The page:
1. How to seek the counterfactuals so that were can listen better and be more receptive to feedback
Highlights from this Session:
1. Seek not to be confirmed, seek to be disconfirmed.
2. Two related quotes to think about:
a. "You're only as young as the last time you changed your mind."~ Timothy Leary
b. The late Eugene Gendlin, pioneer of the focusing approach in therapy, said some years ago that when he’s asking questions in therapy, he was no longer seeking to be confirmed like he used to. Rather, he’s now intentionally seeking to be disconfirmed by his client. When we are willing to be wrong, our ears open up.
Instructions to the Rate-Predict exercise:
2. Predict: Before you see your client’s score, PREDICT what they would score. It is important that you write down scores for each of the sub-scales (for SRS, level of emotional connection, goals, approach/method, overall), and
3. Evaluate: Compare and contrast the scores. See what surprised you. Form your feedback questions from there.
One study found that the more effective therapists are plagued with “professional self-doubt,” that is, questioning one’s self-efficacy as a therapist. (Niesen Lie et al., 2013)
What’s interesting from our study of highly effective therapists is that the top performers are more likely to report being surprised by a client’s feedback than their counterparts (Chow, 2014)
This does seem to suggest the following:
Highly effective therapists are more willing to be corrected. They have a sense of openness to receive and consider a client’s viewpoints, even if it may be contradictory to the therapist’s existing expectations.
Janet Metcalfe and colleagues suggest that individuals are more likely to correct errors made with initial high confidence than those made with low confidence, so long as the corrective feedback is given. Although it may seem intuitive that deeply held beliefs are more entrenched and are the hardest to change, experimental studies have indicated that individuals are more likely to overwrite their responses and correct their beliefs, and are more likely to retain the correct answer compared to knowing the correct answer at the outset.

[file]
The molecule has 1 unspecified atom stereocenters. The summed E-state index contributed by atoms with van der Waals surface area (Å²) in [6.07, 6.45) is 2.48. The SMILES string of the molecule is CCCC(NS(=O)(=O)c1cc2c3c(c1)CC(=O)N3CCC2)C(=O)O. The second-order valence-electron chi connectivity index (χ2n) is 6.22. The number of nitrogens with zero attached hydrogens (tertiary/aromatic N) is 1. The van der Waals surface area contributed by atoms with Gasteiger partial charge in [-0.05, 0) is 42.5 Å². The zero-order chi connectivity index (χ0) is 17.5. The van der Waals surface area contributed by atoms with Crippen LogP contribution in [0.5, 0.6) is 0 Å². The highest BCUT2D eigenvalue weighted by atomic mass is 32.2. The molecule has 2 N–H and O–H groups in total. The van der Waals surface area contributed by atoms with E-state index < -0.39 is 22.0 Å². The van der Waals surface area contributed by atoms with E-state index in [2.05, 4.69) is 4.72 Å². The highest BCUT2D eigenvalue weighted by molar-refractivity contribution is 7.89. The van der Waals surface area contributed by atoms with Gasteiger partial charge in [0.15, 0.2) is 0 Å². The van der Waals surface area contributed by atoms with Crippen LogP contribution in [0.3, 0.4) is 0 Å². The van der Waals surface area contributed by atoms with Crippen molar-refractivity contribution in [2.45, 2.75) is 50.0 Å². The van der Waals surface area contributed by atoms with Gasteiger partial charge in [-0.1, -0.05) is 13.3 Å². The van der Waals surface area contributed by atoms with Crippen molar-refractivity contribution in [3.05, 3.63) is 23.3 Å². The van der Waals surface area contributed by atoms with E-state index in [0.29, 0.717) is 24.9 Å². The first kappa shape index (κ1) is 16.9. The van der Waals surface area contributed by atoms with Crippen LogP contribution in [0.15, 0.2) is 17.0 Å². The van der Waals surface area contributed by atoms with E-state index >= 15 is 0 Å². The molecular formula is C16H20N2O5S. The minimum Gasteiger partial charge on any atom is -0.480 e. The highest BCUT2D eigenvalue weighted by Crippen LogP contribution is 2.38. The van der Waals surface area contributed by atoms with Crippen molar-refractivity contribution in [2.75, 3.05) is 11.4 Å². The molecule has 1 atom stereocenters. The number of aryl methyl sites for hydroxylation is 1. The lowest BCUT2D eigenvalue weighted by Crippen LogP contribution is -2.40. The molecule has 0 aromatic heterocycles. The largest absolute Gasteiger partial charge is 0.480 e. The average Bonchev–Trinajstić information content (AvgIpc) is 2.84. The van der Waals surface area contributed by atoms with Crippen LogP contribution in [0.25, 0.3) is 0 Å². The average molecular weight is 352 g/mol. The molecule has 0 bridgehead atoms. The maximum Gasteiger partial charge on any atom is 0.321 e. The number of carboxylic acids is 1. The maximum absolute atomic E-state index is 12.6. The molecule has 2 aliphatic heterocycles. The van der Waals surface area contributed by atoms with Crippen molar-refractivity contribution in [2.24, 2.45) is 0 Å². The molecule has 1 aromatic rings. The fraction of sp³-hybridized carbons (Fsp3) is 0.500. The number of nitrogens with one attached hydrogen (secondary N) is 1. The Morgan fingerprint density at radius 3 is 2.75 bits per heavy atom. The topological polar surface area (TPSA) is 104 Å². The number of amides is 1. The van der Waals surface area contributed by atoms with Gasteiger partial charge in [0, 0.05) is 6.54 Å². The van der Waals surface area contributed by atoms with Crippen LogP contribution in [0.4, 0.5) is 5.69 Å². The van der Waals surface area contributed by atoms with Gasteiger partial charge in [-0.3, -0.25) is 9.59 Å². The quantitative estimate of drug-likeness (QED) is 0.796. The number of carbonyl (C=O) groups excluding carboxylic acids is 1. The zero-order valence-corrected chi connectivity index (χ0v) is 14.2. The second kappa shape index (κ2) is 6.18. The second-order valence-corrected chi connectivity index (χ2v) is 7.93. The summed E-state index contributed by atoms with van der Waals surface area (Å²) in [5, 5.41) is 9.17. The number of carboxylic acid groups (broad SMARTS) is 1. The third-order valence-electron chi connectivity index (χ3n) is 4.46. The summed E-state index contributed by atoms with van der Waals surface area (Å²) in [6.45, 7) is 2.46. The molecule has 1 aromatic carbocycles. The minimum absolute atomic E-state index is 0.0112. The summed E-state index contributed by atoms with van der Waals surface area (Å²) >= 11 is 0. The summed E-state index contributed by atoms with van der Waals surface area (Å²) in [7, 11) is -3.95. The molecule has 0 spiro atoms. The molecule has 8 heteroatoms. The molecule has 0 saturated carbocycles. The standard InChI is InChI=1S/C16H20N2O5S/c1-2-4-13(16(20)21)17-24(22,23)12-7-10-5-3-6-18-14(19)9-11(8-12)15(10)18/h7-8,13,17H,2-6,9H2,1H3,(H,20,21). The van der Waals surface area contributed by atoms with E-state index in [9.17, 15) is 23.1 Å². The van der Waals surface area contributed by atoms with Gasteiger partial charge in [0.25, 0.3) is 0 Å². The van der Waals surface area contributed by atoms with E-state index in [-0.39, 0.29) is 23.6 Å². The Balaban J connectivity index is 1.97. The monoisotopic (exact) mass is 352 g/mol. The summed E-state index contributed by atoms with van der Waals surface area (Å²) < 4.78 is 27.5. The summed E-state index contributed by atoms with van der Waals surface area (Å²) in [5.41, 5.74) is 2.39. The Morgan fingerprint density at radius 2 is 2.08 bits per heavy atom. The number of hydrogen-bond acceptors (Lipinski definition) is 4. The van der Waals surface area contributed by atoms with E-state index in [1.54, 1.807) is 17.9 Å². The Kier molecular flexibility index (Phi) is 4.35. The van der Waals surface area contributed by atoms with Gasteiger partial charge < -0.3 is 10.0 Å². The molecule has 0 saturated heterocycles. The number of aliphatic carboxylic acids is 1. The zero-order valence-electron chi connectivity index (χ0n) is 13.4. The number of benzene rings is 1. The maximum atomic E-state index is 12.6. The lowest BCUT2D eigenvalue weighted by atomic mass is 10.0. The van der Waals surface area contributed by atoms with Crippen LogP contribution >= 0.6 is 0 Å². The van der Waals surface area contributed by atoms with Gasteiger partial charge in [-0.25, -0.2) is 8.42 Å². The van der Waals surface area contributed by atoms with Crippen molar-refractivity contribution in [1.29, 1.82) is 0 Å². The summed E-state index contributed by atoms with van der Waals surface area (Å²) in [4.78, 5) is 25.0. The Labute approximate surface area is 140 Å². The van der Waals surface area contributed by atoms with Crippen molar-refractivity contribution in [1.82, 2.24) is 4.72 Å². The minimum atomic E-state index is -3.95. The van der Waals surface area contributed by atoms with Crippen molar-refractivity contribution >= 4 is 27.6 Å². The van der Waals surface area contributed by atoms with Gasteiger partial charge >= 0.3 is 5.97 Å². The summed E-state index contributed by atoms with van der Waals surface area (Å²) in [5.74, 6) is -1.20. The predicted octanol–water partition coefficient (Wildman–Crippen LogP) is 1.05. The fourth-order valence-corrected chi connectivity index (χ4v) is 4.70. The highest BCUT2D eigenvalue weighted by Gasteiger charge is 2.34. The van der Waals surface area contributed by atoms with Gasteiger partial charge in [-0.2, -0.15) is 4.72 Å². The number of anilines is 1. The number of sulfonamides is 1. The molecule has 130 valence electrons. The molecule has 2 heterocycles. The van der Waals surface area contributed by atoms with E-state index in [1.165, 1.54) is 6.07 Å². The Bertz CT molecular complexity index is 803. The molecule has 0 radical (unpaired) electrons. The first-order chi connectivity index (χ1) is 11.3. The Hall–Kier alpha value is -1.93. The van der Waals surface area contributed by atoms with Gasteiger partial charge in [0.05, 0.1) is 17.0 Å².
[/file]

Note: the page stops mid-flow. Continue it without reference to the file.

In other words, the Rate-Predict Exercise is setup to intentionally create a context for seeking the counterfactual, or hypercorrection, not hyper-confirmation.
When we experience hypercorrection, we learn more deeply, as it enhances the memory encoding system. We do not learn when we keep seeking to confirm what we already know.
1. See a blog post on Frontiers of Psychotherapist Development, What have You Changed Your Mind About?
2. Nissen-Lie, H. A., Monsen, J. T., Ulleberg, P., & Ronnestad, M. H. (2012). Psychotherapists' self-reports of their interpersonal functioning and difficulties in practice as predictors of patient outcome. Psychotherapy Research, 1-19. doi:10.1080/10503307.2012.735775 (click here to see article)
3. Chow, D. (2014). The study of supershrinks: Development and deliberate practices of highly effective psychotherapists. (PhD), Curtin University, Australia.
4. See the following articles by Janet Metcalfe and her colleagues:
Barbie, J. H., & Metcalfe, J. (2012). Making related errors facilitates learning, but learners do not know it. Memory & Cognition, 40(4), 54-527. doi:10.3758/s13421-011-0167-z
Butterfield, B., & Metcalfe, J. (2001). Errors Committed With High Confidence Are Hypercorrected. Journal of Experimental Psychology: Learning, Memory, & Cognition November, 27(6), 1491-1494.
Butterfield, B., & Metcalfe, J. (2006). The correction of errors committed with high confidence. Metacognition and Learning, 1(1), 69-84. doi:http://dx.doi.org/10.1007/s11409-006-6894-z
Metcalfe, J., & Finn, B. (2011). People's hypercorrection of high-confidence errors: Did they know it all along? Journal of Experimental Psychology: Learning, Memory, and Cognition, 37(2), 437-448. doi:http://dx.doi.org/10.1037/a0021962
(click here to see article)